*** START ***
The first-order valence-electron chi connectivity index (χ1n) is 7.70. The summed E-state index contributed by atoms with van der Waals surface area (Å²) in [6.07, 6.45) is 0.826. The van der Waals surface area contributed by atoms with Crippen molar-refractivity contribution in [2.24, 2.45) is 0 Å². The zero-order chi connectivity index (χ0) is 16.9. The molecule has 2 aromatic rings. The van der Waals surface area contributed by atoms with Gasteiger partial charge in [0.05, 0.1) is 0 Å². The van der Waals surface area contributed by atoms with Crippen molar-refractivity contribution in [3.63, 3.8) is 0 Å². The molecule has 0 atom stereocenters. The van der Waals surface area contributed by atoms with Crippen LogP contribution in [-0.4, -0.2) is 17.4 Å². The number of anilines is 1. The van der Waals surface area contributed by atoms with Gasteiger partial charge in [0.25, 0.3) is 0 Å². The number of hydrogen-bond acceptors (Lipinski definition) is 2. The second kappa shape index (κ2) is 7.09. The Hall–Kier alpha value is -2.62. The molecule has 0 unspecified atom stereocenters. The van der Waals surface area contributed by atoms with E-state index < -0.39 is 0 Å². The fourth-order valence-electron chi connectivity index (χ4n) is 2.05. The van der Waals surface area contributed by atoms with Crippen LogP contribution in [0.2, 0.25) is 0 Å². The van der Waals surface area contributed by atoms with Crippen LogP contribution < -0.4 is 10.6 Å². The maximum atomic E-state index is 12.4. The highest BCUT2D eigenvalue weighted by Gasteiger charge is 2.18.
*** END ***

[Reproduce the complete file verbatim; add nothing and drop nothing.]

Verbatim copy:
The first-order valence-electron chi connectivity index (χ1n) is 7.70. The summed E-state index contributed by atoms with van der Waals surface area (Å²) in [6.07, 6.45) is 0.826. The van der Waals surface area contributed by atoms with Crippen molar-refractivity contribution in [2.24, 2.45) is 0 Å². The zero-order chi connectivity index (χ0) is 16.9. The molecule has 2 aromatic rings. The van der Waals surface area contributed by atoms with Gasteiger partial charge in [0.05, 0.1) is 0 Å². The van der Waals surface area contributed by atoms with Crippen molar-refractivity contribution in [3.63, 3.8) is 0 Å². The molecule has 0 atom stereocenters. The van der Waals surface area contributed by atoms with Crippen LogP contribution in [-0.4, -0.2) is 17.4 Å². The number of anilines is 1. The van der Waals surface area contributed by atoms with Gasteiger partial charge in [0.25, 0.3) is 0 Å². The number of hydrogen-bond acceptors (Lipinski definition) is 2. The second kappa shape index (κ2) is 7.09. The Hall–Kier alpha value is -2.62. The molecule has 0 unspecified atom stereocenters. The van der Waals surface area contributed by atoms with E-state index < -0.39 is 0 Å². The fourth-order valence-electron chi connectivity index (χ4n) is 2.05. The van der Waals surface area contributed by atoms with Crippen LogP contribution in [0.2, 0.25) is 0 Å². The van der Waals surface area contributed by atoms with Crippen LogP contribution < -0.4 is 10.6 Å². The maximum atomic E-state index is 12.4. The highest BCUT2D eigenvalue weighted by Gasteiger charge is 2.18.